However, for Tamils, the surname comes first. For North Indians, unlike the South Indians, the personal name comes first, with the surname last.

The naming patterns prevalent in India changed for indentured workers in South Africa. 

Traditional village Indian naming systems which had persisted for a considerable time in South Africa had to eventually give way to the bureaucratic needs of state and commerce, which required fixed surnames in the western style.

In many cases, the personal name of the father became the surname: thus Moonsamy, Ramsamy, Lachman, Tulsi, Harilal can be first names or surnames in South Africa. 

Some surnames homed in on the village or area of origin: thus Bangal, Bihari, Madurai, Karodia, Valodia and Randeria are surnames in South Africa that refer to a district or wider area of origin.

Many adopted surnames show a caste or occupational affiliation such as Ahir (cowherd), Mistri (artisan) or Chetty (businessperson, agriculturalist or banker).

In other cases, a caste title was adopted as a surname: Maharaj (Brahmin title), Singh (Kshatriya title), Naidoo (caste title of Tamil Nadu), Ayar (Brahman title of Tamil Nadu) and Reddy (caste title of Andhra Pradesh and to a lesser extent Tamil Nadu).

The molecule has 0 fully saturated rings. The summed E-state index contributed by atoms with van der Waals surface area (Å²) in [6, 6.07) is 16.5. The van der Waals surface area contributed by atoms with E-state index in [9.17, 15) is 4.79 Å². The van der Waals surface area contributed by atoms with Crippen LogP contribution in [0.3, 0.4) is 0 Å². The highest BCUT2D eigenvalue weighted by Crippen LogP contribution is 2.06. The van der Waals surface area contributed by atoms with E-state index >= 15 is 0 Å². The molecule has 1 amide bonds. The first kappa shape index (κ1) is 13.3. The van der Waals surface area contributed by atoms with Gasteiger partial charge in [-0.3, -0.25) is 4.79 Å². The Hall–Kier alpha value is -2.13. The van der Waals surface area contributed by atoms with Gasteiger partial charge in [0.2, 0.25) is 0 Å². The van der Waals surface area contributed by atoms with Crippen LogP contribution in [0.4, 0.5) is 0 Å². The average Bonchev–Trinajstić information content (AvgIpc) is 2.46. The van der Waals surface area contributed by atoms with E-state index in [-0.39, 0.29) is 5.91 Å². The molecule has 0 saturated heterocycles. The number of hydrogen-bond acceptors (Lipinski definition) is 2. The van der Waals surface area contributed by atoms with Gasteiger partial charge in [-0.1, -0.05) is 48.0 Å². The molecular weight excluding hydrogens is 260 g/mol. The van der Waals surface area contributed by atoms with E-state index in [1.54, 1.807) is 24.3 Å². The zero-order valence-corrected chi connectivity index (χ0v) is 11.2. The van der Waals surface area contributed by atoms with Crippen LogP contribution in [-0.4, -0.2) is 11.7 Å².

Mesthrie was quick to point out that the caste titles that are used as surnames are now bleached of original caste connotations. 

At best, they might be cited today as a kind of ancestral pride, rather than arising from strict caste relevance or awareness.

For the study of personal names, Mesthrie used the national matriculation results of the years 2010-2013 which gave the full names of students and their results. 

A sample was constituted by considering all schools in the city of Durban and environs up to a 48km radius, this being the acknowledged hub of Indian life in South Africa, and once occasionally dubbed “Little India”.

It was found there were no first name changes among Muslims, who retained recognisably Islamic names. 

There were almost no name changes among Hindu Gujaratis, who used modernised but recognisably Hindu first names. 

The study found there were a large number of innovations among people of South Indian background. 

Here, Christian personal names were increasingly common, going beyond the proportion of converts to Christianity.

There was a strong trend to invent Indian (either Tamil or Hindu-sounding names) names. Only 18% traditional names occurred among South Indians, while another 28% were neo-Indian names, and 54% western. 

The new or neo-Tamil names were identifiable by two criteria; namely, they did not have a traditional meaning in Sanskrit, Tamil or Telugu, and they were rarely or never found in India.